Seeking War No More

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Walt Whitman Returns . . .

This is what you shall do: by Anthony J. Marsella, channeling Walt Whitman

 

This is what you shall do:

Love the earth and sun and the animals,

Despise riches,

Give alms to everyone that asks.“

 

 I.

 Again! Again!

Hate’s fiery cauldron overflows?

No lessons learned.

Battlefield tolls unheeded:

Gettysburg, Manassas, Chancellorsville, Vicksburg?

More than places!

Sacred lands, defiled!

Unshaven old men, pimpled-scarred youth,

Blue or grey, now red!

Bodies lying in heaps . . . or alone,

Limbless, moaning, seared souls,

Dead!

Posterity captured:

Rifles in hand, pistols gripped, swords unsheathed,

Bloodstained rocks, smoldering earth, shattered trees.

Flies gathering to feast,

Buzzing amid charnel,

Reflexively choosing choice sites!

 

II.

 Brave soldiers march to cadenced drums.

Flags wave,

Artillery towed,

Medaled-generals salute,

Parades!

“Charades” . . . I say!

Battles forgotten,

Triumph’s costs denied.

Music and verse:

“Mine eyes have seen the glory . . .”

 “Oh, I wish I was in the land of cotton …

                     “Onward Christian soldiers . . .”

      

And in the background,

Still in shadows,

Time unchanged:

“Steal away, steal away; Steal away to . . .

                    “Deeeppp river, Lawd! My home is over Jordan.

 “Illusions . . . delusions,” I say!

Podium, stage, pulpit,

Platforms for death and destruction;

Foundations for domination!

How inadequate Periclean words,

Unfit for all times.

Preserving lies!

Inspiring myths!

Nurturing cultures of war,

Cults of nations,

Food for empire!

 

III.

 Did you not see what I saw?

Endless rows of blood-stained sheets,

Gaunt nurses placating life,

Tears streaming from bedside widows,

Hollow-eyed children begging for bread!

Charred houses,

Broken bridges,

Shattered trees,

Smoldering carcasses,

Stench like no other!

Damn the cannon makers!

Damn the smelters making them!

Damn the voices cheering their firing!

Guiltless;

Blind to their sullied metal fruit,

Deaf to cries,

Distant from shot to crater,

Buffering conscience!

Make them walk brimstone,

Breathe fumes of seared flesh,

Beg for mercy,

Ask respite from hot metal,

Seek relief from scorched earth.

Make them know pain, suffering, death –

Avoided – escaped – denied

Hidden amidst comforts of

Gilded rooms,

Leather chairs,

Polished tables,

Sycophants:

“Sir!”

“No, Sir!”

“Yes, Sir!”

“More, Sir?”

Sherry, Sir?

 

IV.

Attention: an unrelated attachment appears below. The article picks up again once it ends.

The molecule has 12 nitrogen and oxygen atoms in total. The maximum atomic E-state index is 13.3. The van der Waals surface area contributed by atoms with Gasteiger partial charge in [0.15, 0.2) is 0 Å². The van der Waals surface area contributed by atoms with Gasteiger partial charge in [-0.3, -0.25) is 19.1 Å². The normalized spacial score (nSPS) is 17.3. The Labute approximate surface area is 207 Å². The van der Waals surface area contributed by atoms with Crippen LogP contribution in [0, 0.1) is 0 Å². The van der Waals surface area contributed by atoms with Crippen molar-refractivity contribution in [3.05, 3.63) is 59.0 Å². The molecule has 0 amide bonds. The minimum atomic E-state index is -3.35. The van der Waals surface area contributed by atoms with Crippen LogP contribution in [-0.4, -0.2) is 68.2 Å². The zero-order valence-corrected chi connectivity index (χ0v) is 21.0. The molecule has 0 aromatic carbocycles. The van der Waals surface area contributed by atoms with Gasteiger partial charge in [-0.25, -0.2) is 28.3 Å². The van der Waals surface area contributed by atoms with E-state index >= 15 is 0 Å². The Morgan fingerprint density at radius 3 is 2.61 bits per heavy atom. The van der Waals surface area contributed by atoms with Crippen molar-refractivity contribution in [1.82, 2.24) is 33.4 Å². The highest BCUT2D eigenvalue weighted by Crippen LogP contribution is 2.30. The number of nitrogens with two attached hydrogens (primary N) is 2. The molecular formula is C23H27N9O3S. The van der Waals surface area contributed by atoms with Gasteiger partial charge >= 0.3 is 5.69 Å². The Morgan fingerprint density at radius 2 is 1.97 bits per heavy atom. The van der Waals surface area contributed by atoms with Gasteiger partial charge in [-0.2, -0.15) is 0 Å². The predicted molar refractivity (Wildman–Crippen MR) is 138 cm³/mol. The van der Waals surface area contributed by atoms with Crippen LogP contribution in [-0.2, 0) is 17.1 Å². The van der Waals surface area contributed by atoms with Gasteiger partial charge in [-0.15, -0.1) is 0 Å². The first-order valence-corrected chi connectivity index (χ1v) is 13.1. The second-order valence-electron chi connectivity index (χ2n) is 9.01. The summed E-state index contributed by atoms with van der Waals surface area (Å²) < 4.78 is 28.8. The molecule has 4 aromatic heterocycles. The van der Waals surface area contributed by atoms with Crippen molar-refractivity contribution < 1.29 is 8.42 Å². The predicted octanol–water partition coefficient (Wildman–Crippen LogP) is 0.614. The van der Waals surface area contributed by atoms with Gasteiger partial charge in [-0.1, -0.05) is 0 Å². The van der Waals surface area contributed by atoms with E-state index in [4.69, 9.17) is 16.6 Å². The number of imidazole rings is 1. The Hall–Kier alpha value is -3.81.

What use conscience?

What value brain?

What function heart?

What glory courage . . .

If ignored, denied, separated

From a silent human face.

A face, once admired and prized,

Bursting forth from a mother urging

Her swollen womb;

Grunting . . . screaming

Unfathomable mysteries,

Birthing life!

A face emerges!

Its future inscribed.

 Tear down your crosses, crescents, and angled stars.

You ignore their precepts.

Excuses for madness,

Salve for betrayal,

Gloves for stained hands

Veils for truth!

                          

Fall upon your knees,

Beg forgiveness,

Judas!

Failed prophets!

Flawed angels!

God pretenders!

Stainers of time!

 Mortal art thou, Man!

Blood, bone, sinew!

Seeker!

Mind!

Spirit essence!

V.

Sing the song of life!

Cast seeds upon the land,

Plant trees in barren hills,

Water fallow fields!

 Look to mountains,

Forested woods,

Desert sands,

Mirrored lakes,

Gaze in wonder!

 Inhale air,

Sip water,

Break bread,

Behold skies;

All else is vanity!

                  

Go now!

Walk tortoise paths,

Follow hare tracks,

Eat berries,

Urinate,

Create streams – droplets!

Erase scars of war!

 

All is sacred!

Behold grandeur,

Fill senses with awe –

Failing this,

Know you never lived!

 

At end of day,

Earth will accept your

Crumbled remains,

And . . . try again!

And you will have no choice!

 

and here are the words from Walt Whitman’s Preface to Leaves of Grass (1855):

 “This is what you shall do:

 Stand up for the stupid and crazy,

Devote your income and labor to others,

Hate tyrants, argue not concerning god,

Have patience and indulgence toward the people,

 

Re-examine all you have been told

At school or church or in any book,

Dismiss whatever insults your own soul;

And your very flesh shall be a great poem.”   

 

Comment by Anthony Marsella: